Non-personnel expenditures have increased by $2.6 million, mainly due to increased spending on professional services related to the Tri-Agency Grants Management Solution project and the acquisition of office equipment and computers for new employees.

comparison of budgetary authorities and year-to-date expenditures













Authorities used based on elapsed time

The total authorities used during the third quarter ($277.9 million) of fiscal year 2019–20 represent 20% of total available authorities ($1,383.6 million).

Quarterly spending

The total authorities used during the third quarter of 2019–20 amounted to $277.9 million (20% of the total available authorities, 20% of the total authorities for grant and scholarship programs, and 24% of the total authorities for operating expenditures and employee benefits).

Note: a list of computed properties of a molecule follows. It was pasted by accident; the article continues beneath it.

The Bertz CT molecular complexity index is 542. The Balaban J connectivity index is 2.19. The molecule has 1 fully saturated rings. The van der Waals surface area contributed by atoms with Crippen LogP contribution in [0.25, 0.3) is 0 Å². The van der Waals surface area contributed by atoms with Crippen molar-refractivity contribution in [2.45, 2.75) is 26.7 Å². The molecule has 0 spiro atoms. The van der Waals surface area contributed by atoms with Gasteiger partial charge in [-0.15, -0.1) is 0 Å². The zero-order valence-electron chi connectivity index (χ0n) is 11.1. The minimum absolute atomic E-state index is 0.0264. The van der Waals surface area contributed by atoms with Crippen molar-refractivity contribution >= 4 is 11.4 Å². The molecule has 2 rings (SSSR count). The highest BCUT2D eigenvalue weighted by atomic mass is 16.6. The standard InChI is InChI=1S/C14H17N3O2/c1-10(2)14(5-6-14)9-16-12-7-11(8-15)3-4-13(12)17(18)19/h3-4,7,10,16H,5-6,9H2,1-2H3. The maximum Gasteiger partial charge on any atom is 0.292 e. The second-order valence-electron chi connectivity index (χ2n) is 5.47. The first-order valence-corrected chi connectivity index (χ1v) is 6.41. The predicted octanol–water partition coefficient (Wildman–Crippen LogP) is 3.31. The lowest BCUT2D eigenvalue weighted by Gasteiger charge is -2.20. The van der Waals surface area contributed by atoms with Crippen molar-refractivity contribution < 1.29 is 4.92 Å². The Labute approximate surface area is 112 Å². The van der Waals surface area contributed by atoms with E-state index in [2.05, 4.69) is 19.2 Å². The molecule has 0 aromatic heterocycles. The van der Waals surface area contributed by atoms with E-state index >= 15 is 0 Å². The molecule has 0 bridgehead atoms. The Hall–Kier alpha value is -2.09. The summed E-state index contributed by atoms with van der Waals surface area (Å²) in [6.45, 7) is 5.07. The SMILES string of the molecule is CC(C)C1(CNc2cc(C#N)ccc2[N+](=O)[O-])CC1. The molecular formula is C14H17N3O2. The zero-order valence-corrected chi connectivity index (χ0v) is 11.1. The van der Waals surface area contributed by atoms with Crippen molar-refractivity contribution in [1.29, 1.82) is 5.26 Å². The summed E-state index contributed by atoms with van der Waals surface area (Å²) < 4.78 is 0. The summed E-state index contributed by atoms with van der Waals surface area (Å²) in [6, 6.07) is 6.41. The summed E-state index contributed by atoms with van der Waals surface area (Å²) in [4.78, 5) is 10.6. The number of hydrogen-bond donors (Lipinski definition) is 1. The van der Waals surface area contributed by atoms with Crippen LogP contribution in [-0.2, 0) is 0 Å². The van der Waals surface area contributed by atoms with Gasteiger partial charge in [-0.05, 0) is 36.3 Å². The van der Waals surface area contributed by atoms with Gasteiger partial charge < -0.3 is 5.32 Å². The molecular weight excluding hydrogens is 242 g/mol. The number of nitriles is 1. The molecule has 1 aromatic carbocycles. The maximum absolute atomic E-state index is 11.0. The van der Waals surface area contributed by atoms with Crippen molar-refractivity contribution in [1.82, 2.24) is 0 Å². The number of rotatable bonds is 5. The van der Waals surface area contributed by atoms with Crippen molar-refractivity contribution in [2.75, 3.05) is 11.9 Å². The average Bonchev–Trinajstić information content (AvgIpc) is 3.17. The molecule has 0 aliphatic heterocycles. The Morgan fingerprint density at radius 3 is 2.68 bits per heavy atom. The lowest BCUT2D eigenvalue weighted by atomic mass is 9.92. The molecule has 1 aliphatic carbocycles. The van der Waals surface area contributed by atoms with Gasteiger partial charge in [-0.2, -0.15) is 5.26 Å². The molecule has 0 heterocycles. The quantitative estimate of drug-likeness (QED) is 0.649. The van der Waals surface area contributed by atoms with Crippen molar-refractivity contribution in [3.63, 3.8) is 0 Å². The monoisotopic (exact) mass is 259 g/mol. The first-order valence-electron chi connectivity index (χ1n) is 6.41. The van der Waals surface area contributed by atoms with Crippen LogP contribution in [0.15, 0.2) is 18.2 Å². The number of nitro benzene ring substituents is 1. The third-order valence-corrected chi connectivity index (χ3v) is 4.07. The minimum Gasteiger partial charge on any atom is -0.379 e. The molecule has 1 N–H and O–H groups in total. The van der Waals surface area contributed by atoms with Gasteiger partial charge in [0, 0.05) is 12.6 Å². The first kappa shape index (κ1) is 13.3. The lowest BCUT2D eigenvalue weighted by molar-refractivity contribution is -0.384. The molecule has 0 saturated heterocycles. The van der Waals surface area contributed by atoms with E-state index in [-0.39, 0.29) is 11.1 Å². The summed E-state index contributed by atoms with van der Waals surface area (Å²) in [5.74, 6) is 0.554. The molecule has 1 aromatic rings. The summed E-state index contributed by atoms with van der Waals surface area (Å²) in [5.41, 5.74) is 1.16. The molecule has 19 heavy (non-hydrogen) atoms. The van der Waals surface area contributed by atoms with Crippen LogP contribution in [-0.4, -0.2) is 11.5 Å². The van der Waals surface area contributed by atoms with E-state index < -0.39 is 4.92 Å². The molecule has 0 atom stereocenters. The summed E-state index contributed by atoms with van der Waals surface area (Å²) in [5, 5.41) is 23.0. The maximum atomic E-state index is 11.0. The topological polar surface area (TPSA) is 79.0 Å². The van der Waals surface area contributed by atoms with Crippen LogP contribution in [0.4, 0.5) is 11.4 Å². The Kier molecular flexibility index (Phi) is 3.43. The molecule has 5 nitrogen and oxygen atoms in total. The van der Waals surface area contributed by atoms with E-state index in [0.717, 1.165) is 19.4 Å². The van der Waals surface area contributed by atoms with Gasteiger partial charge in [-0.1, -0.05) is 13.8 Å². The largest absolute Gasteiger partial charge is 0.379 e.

Year-to-date budgetary expenditures used at quarter-end
(millions of dollars)
2019-20 2018-19 Variance
Vote 1 - Operating expenditures
   Personnel 11.6 11.1 0.5
   Non-personnel 3.1 2.4 0.7
Vote 5 - Grants and scholarships 263.2 324.9 (61.7)
Total budgetary expenditures 277.9 338.4 (60.5)


Grants and scholarships:

Transfer payments represent 95.5% of NSERC’s available authorities. Variances in transfer payments stem from the nature of program cycles. During the third quarter of 2019–20, NSERC’s transfer payment expenditures decreased by $61.7 million compared to the same quarter of the previous fiscal year, resulting from the following:

  • a net decrease of $77.5 million due to timing differences in payments; and